By Julian Pecquet - 12/06/11 01:09 AM EST
A prominent liberal lawmaker is suggesting that the Democrat-controlled Senate Finance Committee botched the nomination process for President Obama’s pick to head Medicare by failing to stand up for him.
“Quite frankly, I still think he should have had a hearing,” Sen. Tom Harkin (D-Iowa) told The Hill on the eve of Donald Berwick’s departure late last week.
The remarks highlight the tension between liberal members who championed Berwick and centrists worried that a hearing for the easily demonized nominee would have sparked a painful re-litigation of the healthcare reform debate ahead of the 2012 election.
Finance Committee Chairman Max Baucus (D-Mont.) never scheduled a hearing for Berwick, leading Obama in July 2010 to give him a temporary recess appointment that expires at the end of this year.
Baucus’s office denounced any suggestion that the chairman was to blame for Berwick’s demise.
“There have never been 60 votes for Don Berwick, and Republicans have made clear he simply wasn’t getting through the Senate,” a Senate Democratic aide said in a statement.
“Given that the votes were never there, Democrats were 100 percent correct not letting Republicans turn the Berwick nomination into a circus where they attempt to torch healthcare yet again,” the aide said. “The end of Don Berwick’s tenure lies solely at the feet of Republicans, who made clear he was going nowhere from the start.”
Republicans, eager to suggest they had the upper hand, rushed to Baucus’s defense.
“Having a hearing would have been the stupidest thing Democrats could have done,” said a Senate Republican aide. Senators who believe otherwise “seem to be living in an alternative political reality.”
The Republican aide said it’s not just Democrats on the Senate Finance panel who would have been hurt by a Berwick hearing. Approval by the panel would have created overwhelming pressure on the full Senate to take a vote — potentially putting every centrist Senate Democrat up for reelection at risk in 2012.
Senate Republicans’ ability to block Berwick has been clear since March, when 42 of them signed a letter to the president urging him to withdraw Berwick’s nomination. The letter cited past statements that praised European-style universal healthcare, which Republicans have interpreted to suggest he favors rationing.
Obama, however, nominated Berwick in April 2010, creating a window of opportunity before Democrats lost six seats in the November 2010 elections. The White House has consistently called for the Senate to hold a confirmation hearing but has focused its criticism on Republican obstructionism.
Likewise, healthcare industry stakeholders and health policy experts have consistently stood by the nominee. As recently as March, four physician organizations and dozens of prominent physicians signed a letter to Obama urging him to weigh in with Senate leaders and urge them to hold a hearing.
“It is critically important that he have the opportunity to defend his record and share his views in full view of the public,” the letter said.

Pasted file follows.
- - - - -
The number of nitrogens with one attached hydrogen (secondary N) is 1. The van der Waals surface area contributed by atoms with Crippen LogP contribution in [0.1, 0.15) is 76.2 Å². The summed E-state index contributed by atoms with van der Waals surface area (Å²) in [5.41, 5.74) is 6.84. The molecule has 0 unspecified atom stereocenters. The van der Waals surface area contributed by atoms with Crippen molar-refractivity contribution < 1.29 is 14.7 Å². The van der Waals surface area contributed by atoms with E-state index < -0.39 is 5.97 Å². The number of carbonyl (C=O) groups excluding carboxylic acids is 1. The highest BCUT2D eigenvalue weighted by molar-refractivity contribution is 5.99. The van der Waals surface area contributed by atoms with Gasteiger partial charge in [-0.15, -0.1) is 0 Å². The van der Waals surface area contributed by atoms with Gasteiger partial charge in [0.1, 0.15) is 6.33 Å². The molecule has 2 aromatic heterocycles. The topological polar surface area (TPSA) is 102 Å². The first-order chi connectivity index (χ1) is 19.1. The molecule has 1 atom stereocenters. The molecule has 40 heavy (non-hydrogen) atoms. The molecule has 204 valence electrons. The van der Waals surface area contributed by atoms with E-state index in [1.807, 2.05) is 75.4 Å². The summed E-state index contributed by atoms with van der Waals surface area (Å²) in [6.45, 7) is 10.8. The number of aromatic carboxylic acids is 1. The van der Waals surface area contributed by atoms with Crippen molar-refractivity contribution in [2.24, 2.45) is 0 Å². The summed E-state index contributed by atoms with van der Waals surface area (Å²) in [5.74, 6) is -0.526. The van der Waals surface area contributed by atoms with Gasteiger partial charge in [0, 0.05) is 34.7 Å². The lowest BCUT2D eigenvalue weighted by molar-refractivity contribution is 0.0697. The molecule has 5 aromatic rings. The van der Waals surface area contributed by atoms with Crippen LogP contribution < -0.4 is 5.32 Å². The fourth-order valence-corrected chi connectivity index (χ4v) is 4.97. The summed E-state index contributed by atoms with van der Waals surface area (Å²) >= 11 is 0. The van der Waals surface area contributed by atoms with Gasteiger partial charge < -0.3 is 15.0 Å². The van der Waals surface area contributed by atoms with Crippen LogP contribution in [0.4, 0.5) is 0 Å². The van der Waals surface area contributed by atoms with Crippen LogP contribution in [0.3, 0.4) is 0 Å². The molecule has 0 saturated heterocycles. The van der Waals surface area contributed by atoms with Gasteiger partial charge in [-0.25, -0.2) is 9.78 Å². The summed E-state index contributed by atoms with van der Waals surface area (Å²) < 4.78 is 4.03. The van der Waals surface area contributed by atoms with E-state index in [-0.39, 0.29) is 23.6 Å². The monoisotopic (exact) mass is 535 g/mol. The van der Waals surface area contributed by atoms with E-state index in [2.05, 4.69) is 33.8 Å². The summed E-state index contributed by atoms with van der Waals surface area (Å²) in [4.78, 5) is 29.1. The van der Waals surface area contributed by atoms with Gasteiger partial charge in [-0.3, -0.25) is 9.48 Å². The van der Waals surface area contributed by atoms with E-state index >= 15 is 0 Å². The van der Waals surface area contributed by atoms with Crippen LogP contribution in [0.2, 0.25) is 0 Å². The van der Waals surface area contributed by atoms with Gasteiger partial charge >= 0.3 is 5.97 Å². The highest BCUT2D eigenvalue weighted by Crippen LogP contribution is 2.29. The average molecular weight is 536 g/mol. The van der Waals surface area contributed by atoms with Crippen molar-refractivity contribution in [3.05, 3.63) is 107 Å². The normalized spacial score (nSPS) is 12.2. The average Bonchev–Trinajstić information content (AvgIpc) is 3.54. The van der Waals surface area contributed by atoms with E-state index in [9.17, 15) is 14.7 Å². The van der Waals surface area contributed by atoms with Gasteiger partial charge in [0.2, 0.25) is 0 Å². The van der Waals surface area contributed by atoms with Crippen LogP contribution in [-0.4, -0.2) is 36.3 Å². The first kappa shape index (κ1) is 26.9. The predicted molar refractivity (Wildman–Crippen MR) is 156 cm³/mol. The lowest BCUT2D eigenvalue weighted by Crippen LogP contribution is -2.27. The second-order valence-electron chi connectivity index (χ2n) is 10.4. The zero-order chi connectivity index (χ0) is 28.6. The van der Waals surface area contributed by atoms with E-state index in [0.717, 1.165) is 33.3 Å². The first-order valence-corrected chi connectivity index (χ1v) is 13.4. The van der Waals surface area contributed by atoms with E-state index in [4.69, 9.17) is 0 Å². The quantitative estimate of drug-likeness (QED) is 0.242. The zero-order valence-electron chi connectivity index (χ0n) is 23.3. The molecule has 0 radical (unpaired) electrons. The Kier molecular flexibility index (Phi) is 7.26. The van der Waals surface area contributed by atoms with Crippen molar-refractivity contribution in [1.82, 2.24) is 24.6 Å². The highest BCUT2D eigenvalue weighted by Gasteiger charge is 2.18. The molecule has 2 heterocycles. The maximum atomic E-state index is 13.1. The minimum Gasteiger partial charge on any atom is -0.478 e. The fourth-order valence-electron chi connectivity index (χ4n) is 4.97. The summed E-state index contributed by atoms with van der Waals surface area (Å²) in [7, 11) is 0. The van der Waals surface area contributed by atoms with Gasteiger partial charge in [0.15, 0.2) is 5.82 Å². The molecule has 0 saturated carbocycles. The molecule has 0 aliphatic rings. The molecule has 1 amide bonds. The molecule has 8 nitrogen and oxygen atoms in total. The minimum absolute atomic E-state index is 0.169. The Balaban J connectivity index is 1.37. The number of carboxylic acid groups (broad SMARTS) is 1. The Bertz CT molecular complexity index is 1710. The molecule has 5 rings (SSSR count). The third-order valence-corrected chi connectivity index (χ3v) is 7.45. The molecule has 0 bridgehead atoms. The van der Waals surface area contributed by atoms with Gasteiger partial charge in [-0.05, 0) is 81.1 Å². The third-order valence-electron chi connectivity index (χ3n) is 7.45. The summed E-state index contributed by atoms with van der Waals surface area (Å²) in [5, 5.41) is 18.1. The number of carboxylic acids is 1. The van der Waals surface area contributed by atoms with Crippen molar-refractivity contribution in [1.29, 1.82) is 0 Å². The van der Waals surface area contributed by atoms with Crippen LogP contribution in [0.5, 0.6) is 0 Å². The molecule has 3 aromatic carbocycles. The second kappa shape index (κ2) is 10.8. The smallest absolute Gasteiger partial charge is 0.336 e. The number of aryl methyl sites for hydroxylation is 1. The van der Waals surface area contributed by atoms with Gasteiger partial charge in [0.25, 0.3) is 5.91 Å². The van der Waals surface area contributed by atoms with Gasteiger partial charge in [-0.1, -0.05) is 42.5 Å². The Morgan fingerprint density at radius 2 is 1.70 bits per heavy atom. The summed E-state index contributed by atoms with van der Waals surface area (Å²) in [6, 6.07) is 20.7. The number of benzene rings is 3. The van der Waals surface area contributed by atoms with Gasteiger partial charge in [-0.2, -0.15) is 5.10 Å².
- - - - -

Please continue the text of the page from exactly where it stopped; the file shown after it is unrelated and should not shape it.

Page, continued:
Sen. Olympia Snowe (Maine), a high-ranking Republican on the Finance Committee, said she hadn’t made up her mind about Berwick and would have welcomed a hearing.
“I think the hearings always serve a very vital public purpose,” she said. “You can then flesh out the issues and the concerns regarding a nominee … Sometimes when those issues are aired, you might come to a different conclusion. I would have certainly considered him.”
Harkin said Berwick was such a strong nominee that he would have turned the tables on his Republican critics.
“Don Berwick is such an accomplished person and so smart, it would not have been a circus,” Harkin said. “If the Republicans had tried to go after him, they would have made fools of themselves. That’s why I’m really disappointed he was never able to have a hearing and really lay his case out there and let the public see who this guy really is.”
But Sen. Orrin Hatch (Utah), the top Republican on the panel, said in February that a nomination hearing would have been “a waste of the committee’s time” because the votes weren’t there.
Some Republicans had clearly made up their minds from the get-go.
“As a patient in the United States, you may say: ‘Do I really want Dr. Berwick? Do I want somebody who favors the National Health Service of Britain, someone who says they have incredible respect for the way it works and thinks it is the right way to go?’ Would an American citizen want that person to be in charge of Medicare and Medicaid for this country?” Sen. John Barrasso (R-Wyo.) said on the Senate floor on May 12, 2010 — less than a month after Berwick was nominated.
During the same floor speech, Barrasso said Senate Minority Leader Mitch McConnell (R-Ky.) seemed “incredulous that we would be considering that sort of a system and that sort of a director for Medicare and Medicaid in this country” — to which McConnell answered, “Yes.”
Thomas Scully, who held Berwick’s job under President George W. Bush, said anyone nominated less than a month after passage of the bitterly contested healthcare reform law was sure to face long odds.
“It’s unfortunate; he’s a nice guy and did a very good job,” Scully told The Hill.
Berwick told MSNBC over the weekend that when he met Sen. Jon Kyl (R-Ariz.) for the first time, “his first words to me, right out of the box, were, ‘Dr. Berwick, I haven’t seen a single thing that you’ve said or written that I agree with.’
“That’s not a framework for a conversation,” Berwick said.